STDs You’ve Never Heard Of: Chancroid

Sure you’ve heard about Gonorrhea, Chlamydia, and maybe even HPV, but there are plenty of STDs out there that you haven’t heard about, like Chancroid.


Introducing Chancroid, the bacterial infection most common in developing countries and prostitutes.

What is Chancroid?

Chancroid (Cank-roid) has a lot in common with canker sores, but instead of getting ulcers in your mouth, they are on your genitles.  Chancroid sores are very painful and are also very visible on the infected person. The sores start off as raised ulcers in the skin that change into an open sore within a day or two.  These sores also have a chance of inflaming and swelling lymph nodes, causing them to rupture through the skin and producing a draining abscess.

The Ulcer

  • Can be on the penis, rectum, and vulva — especially around the opening to the vagina. Sores may produce pus and be painful.

  • Ranges in size from 1/8 inch to 2 inches across

  • Is painful

  • Has sharply defined borders

  • Has a base that is covered with a grey or yellowish-grey material

  • Has a base that bleeds easily if it is banged or scraped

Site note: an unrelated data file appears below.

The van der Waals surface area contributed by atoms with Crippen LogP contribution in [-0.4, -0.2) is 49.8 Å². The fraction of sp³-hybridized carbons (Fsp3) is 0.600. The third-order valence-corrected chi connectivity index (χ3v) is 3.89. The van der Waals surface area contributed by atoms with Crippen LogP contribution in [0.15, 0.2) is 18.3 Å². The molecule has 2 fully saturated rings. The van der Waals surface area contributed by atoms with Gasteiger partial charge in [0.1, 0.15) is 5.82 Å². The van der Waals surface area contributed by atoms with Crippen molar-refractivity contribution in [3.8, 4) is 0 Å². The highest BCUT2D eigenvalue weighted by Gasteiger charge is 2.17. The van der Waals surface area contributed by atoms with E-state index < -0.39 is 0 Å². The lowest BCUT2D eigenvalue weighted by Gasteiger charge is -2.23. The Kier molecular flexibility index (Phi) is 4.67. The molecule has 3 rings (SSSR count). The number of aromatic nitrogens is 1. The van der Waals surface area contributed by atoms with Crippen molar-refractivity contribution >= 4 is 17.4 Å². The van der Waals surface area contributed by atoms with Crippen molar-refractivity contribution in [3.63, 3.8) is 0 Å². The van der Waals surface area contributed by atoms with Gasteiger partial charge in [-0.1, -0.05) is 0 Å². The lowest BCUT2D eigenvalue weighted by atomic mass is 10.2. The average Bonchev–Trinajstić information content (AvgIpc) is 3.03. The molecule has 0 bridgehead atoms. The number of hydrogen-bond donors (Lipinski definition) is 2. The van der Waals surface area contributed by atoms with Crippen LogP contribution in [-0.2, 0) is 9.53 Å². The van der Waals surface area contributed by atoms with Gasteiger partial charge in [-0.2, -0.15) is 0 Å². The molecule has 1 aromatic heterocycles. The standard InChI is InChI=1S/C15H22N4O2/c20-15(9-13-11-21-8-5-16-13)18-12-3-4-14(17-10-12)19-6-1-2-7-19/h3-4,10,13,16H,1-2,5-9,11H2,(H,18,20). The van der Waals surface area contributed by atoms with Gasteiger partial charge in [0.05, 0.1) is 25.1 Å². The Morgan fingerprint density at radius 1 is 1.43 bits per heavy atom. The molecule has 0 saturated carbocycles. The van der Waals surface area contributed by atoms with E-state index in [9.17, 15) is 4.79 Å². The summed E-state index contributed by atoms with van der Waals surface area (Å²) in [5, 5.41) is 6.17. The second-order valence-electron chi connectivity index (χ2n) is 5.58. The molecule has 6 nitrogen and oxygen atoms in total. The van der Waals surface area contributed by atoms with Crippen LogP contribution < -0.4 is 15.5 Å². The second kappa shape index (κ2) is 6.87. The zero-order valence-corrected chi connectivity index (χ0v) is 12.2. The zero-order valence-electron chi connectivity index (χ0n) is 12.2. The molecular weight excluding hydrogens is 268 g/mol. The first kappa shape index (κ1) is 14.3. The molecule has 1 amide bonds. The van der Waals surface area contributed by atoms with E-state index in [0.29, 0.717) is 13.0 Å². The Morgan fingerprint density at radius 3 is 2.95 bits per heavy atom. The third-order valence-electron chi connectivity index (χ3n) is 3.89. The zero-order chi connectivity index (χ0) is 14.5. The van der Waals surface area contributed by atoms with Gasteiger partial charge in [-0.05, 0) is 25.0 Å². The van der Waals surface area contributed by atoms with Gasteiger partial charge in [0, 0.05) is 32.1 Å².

Chancroid or Syphilis?

To add further complications.  The symptoms of Chancroid are similar to the symptoms of Syphilis.  Both have ulcerated lesions (liquid filled bumps of flesh) and appear in the same locations on the genitiles.  The biggest difference to distinguish the two, is that with Syphilis the ulcers/sores will heal spontaneously within 3-6 weeks, even without treatment (the infection still exists though.) Chancroid only gets worse without treatment.   However, if you suspect infection it’s best you immediately consult a physician.


The good/better news is that infection levels are very low in the Western world with only about one infection case per two million people.  Chancroid is also treatable, usually requiring only one dose of Azithromycin, or other antibiotic after all abscesses have been drained.  The bad news is, treatment can be ineffective if HIV was also contracted with Chancroid and further therapy would be required.


The best way to help prevent Chancroid is through the use of condoms.  The bacteria transfers through sexual contact, so reducing exposure is the safest route outside of not having sex.

Chancroid definitely sounds unpleasant, so wrap it up before you’re left with a throbbing pain in your crotch.

[Source – Wikipedia]

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